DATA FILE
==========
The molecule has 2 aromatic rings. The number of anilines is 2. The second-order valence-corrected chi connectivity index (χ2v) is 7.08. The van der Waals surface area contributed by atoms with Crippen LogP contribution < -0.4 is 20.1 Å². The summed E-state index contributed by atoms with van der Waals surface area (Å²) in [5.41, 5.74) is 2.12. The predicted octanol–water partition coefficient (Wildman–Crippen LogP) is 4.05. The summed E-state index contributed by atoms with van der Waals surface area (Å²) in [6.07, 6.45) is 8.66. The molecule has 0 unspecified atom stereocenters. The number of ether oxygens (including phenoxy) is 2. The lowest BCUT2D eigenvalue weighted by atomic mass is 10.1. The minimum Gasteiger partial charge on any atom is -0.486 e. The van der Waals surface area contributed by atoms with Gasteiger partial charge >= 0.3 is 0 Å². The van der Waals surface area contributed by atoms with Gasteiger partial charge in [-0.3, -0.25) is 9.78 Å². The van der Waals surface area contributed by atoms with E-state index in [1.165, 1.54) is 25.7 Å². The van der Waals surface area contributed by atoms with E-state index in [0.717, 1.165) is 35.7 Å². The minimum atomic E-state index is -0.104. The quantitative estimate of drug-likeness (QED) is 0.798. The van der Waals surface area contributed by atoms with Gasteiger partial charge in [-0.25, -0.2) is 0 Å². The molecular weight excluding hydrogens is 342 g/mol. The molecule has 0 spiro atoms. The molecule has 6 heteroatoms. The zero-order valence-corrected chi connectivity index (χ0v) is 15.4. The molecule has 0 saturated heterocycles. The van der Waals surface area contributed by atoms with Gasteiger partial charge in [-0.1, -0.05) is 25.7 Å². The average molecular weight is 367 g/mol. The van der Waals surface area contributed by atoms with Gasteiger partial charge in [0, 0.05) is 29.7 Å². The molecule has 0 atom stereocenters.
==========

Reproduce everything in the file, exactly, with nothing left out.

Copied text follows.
The molecule has 2 aromatic rings. The number of anilines is 2. The second-order valence-corrected chi connectivity index (χ2v) is 7.08. The van der Waals surface area contributed by atoms with Crippen LogP contribution < -0.4 is 20.1 Å². The summed E-state index contributed by atoms with van der Waals surface area (Å²) in [5.41, 5.74) is 2.12. The predicted octanol–water partition coefficient (Wildman–Crippen LogP) is 4.05. The summed E-state index contributed by atoms with van der Waals surface area (Å²) in [6.07, 6.45) is 8.66. The molecule has 0 unspecified atom stereocenters. The number of ether oxygens (including phenoxy) is 2. The lowest BCUT2D eigenvalue weighted by atomic mass is 10.1. The minimum Gasteiger partial charge on any atom is -0.486 e. The van der Waals surface area contributed by atoms with Gasteiger partial charge >= 0.3 is 0 Å². The van der Waals surface area contributed by atoms with Gasteiger partial charge in [-0.3, -0.25) is 9.78 Å². The van der Waals surface area contributed by atoms with E-state index in [1.165, 1.54) is 25.7 Å². The van der Waals surface area contributed by atoms with E-state index in [0.717, 1.165) is 35.7 Å². The minimum atomic E-state index is -0.104. The quantitative estimate of drug-likeness (QED) is 0.798. The van der Waals surface area contributed by atoms with Gasteiger partial charge in [-0.25, -0.2) is 0 Å². The molecular weight excluding hydrogens is 342 g/mol. The molecule has 0 spiro atoms. The molecule has 6 heteroatoms. The zero-order valence-corrected chi connectivity index (χ0v) is 15.4. The molecule has 0 saturated heterocycles. The van der Waals surface area contributed by atoms with Gasteiger partial charge in [-0.1, -0.05) is 25.7 Å². The average molecular weight is 367 g/mol. The van der Waals surface area contributed by atoms with Gasteiger partial charge in [0, 0.05) is 29.7 Å². The molecule has 0 atom stereocenters.